Slimebeast said:
I'll vote for Mitt Romny. So that America will become a powerful empire and a strong force for good in the world again.


Are you being facetious?

No, not at all. I'm a conservative and I love America.

I still can't tell if you're being facetious.  You don't think right now we're already a powerful global empire?

No, Im not facetious.

Yes, America absolutely is powerful! But Obama is too weak in his foreign policies. He's a bad negotiator, giving away American interests for free without getting something in return, not even much respect. America needs to be tougher against rogue states, tougher against Russia and China and against corrupt institutions such as the UN. And America needs to take back the global initiative, to become pro-active again in international conflicts.

We spend more money in our Defense budget now than at any time under GWB. You want us to spend even more?  We have enough weapons to blow up the world like 30 times over, more than all other nations combined.  I'm no fan of Obama, believe me, but I really don't see how Romney and Obama's foreign policy is any different in the ways that matter.  They both support intervention in the internal affairs of other nations, they both support foreign aid, they both support staying in Afghanistan indefinitely, taking orders from the military instead of actually being the Commander in Chief and making a real decision.

I don't think it's about the money, it's about the attitude.

Romney has the right attitude. The current administration is too soft.

All these dictatorships, China, Iran, Russia, North Korea, the Palestinians, and actually most members of the UN, won't thank America if America is soft and overly fair. You need to wear hard gloves against these type of nations. History never thanks the soft.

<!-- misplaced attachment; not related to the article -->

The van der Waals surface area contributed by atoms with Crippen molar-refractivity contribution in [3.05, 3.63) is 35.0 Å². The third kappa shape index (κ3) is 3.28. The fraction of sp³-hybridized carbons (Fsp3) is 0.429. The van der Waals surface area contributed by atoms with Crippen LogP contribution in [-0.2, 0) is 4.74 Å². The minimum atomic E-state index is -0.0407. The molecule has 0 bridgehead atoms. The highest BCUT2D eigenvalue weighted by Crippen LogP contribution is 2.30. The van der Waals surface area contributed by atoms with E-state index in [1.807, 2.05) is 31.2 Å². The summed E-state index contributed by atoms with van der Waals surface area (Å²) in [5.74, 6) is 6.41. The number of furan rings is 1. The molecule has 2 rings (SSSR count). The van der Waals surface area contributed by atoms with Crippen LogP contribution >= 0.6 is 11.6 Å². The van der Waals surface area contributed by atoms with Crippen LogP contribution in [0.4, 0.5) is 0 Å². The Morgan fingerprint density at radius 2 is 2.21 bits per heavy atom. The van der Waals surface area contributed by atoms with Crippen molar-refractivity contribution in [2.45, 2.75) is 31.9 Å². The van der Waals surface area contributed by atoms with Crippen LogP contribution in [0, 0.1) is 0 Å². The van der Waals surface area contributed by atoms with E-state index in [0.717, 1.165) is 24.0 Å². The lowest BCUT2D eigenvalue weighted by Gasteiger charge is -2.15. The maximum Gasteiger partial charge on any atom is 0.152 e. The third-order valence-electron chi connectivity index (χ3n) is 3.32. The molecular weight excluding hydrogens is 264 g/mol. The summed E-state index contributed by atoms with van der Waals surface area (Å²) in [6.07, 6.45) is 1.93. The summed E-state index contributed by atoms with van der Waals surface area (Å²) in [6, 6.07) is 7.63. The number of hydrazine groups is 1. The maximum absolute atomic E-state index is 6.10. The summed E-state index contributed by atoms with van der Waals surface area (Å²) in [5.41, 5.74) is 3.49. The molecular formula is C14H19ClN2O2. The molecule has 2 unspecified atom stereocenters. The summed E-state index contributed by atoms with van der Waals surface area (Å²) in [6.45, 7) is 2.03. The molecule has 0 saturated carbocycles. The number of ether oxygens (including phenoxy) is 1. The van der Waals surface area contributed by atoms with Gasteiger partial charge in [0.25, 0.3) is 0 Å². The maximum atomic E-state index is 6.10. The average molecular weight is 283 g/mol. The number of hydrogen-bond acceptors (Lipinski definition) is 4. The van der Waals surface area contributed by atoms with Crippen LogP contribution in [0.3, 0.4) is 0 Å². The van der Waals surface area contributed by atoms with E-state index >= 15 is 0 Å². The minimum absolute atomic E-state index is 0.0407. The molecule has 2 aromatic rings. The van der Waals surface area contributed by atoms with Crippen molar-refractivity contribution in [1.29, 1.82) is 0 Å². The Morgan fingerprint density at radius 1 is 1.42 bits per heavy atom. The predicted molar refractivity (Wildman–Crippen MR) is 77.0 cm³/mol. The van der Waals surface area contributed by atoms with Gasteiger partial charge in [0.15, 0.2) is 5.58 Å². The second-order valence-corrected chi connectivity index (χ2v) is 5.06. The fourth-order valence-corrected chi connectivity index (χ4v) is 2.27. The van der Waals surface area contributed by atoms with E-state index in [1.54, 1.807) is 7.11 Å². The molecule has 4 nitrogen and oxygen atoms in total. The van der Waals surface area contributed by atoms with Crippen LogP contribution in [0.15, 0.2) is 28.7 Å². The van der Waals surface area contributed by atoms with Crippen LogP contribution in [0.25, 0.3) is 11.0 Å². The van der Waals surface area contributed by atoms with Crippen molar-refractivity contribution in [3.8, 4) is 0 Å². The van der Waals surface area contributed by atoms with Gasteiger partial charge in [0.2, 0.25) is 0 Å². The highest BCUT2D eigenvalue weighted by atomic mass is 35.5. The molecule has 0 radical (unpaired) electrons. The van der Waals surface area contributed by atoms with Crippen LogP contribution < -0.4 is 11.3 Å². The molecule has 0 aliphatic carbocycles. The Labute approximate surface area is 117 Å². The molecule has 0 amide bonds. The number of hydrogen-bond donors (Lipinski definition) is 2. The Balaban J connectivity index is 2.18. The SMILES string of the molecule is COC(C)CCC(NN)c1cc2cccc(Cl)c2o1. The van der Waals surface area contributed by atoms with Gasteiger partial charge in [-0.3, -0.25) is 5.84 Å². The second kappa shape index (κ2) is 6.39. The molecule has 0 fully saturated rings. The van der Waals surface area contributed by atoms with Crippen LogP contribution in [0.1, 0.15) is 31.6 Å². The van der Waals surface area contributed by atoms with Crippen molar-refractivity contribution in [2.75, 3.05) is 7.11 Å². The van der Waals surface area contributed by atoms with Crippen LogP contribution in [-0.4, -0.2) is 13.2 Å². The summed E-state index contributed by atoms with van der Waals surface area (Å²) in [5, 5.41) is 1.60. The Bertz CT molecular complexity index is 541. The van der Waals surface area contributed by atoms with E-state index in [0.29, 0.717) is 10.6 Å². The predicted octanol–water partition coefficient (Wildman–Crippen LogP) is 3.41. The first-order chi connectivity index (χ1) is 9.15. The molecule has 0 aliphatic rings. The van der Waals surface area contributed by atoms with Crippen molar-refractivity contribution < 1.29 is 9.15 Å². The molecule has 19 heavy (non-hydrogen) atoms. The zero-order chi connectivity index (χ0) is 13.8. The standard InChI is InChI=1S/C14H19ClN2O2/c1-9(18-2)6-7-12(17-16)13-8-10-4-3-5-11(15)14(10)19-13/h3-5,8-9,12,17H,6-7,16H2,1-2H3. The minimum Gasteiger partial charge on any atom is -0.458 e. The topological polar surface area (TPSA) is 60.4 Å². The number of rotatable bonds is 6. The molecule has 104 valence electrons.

Obama betrayed Czech Republic and Poland by abandoning the European missile shield in his pathetic attempt to suck up to Russia, only to gain nothing in return.

Obama is too soft on illegal immigrants flooding the USA and if he wins he will implement a huge moratorium about illegals gaining US citizenship.

Obama tries to convince Iran to abandon its nuclear program through negotiations, which is absolutely laughable when not even sanctions would work. War is the only option.

The current administration has been embarrasingly passive on Syria.

And Obama's strategy of offering food to North Korea in exchange for collaboration with the IAEA hasn't worked (The Koreans have just lengthened their program, realizing how benficial it is). Romney has promised to punish North Korea if they don't stop their missile program.

Romney is a stronger friend of Israel than the Democrats. He supports a stronger Israeli position in negotiations with Palestinians and he supports strong American backup for an Israeli attack on Iran's nuclear facilites. We can't wait when it comes to Iran. North Korea aquiring nukes taught us we can't wait.

I also believe it's too early to withdraw from Iraq (and Afghanistan too for that matter). Chaos will follow.

 

Wow... Russia is a dictatorship. Thats news to me

 

Anyways, I hope that Obama wins. When Romney denounced Russia as the USAs #1 geopolitical foe he lost all respect ffrom anybody who took a book in his hand, in the last 20 years or so. I see there are still plenty of rednecks out there, who think we are still in the 70's